DHS officials on Friday morning posted a blog entry saying the bug does not jeopardize personal information on key federal websites. The “government’s core citizen-facing websites are not exposed to risks from this cybersecurity threat,” wrote Larry Zelvin, director of the DHS National Cybersecurity and Communications Integration Center. “We are continuing to coordinate across agencies to ensure that all federal government websites are protected from this threat.”

DHS and White House officials would not provide further details after the blog post. The Centers for Medicare and Medicaid Services on Thursday said HealthCare.gov and MyMedicare.gov consumer accounts were not affected by the vulnerability. CMS directed further questions about Heartbleed to the White House.

Conspiracy theorists may cite this as evidence for the assertion – made predominantly by Bloomberg News, and hotly disputed by the U.S. intelligence community – that the National Security Agency discovered Heartbleed shortly after it came into existence two years ago, but kept the knowledge to itself.  Perhaps a quiet heads-up was issued to other government agencies to avoid using the code that included this immense security flaw…?  

It’s more likely that the government simply never got around to installing the Secure Socket Layer code that included Heartbleed; government agencies tend to take their time with non-critical software updates, and agencies make some effort to act in unison when they do.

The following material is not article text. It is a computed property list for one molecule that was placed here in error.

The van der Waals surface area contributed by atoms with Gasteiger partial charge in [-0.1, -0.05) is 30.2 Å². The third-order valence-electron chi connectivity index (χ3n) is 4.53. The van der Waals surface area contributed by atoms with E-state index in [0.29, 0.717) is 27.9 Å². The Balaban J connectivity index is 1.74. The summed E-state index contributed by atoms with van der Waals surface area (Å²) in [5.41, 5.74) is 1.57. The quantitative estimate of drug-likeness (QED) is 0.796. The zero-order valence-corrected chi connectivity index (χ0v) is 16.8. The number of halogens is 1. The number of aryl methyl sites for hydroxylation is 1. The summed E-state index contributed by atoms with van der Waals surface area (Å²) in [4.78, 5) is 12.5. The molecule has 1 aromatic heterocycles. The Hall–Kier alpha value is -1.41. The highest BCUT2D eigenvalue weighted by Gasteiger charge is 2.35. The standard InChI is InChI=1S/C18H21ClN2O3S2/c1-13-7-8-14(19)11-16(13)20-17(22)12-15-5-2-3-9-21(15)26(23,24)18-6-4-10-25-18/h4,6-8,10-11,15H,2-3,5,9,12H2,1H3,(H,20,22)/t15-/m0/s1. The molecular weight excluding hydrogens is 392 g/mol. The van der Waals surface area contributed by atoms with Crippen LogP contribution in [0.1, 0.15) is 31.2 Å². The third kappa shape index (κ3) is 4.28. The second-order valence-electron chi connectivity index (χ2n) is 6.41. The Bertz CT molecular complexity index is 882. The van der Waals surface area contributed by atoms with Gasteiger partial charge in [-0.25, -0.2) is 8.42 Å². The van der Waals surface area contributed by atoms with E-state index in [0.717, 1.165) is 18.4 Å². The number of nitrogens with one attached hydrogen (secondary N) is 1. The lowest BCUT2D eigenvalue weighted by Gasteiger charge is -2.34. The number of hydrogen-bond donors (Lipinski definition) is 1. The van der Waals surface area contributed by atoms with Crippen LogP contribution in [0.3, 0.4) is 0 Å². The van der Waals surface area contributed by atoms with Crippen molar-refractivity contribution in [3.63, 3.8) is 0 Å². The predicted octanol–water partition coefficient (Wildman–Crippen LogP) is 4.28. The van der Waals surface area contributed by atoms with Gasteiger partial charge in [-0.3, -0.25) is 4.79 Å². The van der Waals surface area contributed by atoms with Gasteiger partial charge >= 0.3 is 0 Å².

But Nextgov quotes some security analysts who think the government might be wrong, or deliberately lying, about its exposure to Heartbleed:

Analysts said the potential for HealthCare.gov problems depends on the type of information [Akamai Technologies servers were] handling.

“If they were transferring personal information, then that data would be at risk,” regardless of government security protections, said Jerry Irvine, a member of the National Cyber Security Partnership, a public-private organization.

“If they were using Akamai for services other than direct data input,” such as for hosting photos and other multimedia, “then personal information would not have been at risk,” added Irvine, who consults with state and local governments on information security. 

Many other federal websites are in the same position, according to the researchers. The Heartbleed vulnerability originates in code for OpenSSL, a popular encryption tool. Apache, one of the most common Web servers running federal websites, uses OpenSSL by default, said Johannes Ullrich, dean of research at the SANS Technology Institute.

Reminder: the Obama Administration has made it clear that it feels no obligation to disclose hacker attacks on HealthCare.gov, and in fact you can be absolutely, metaphysically certain they would never do so, because they would regard such disclosure as political ammunition for ObamaCare’s critics, not to mention scaring people away from the already under-performing health care reform.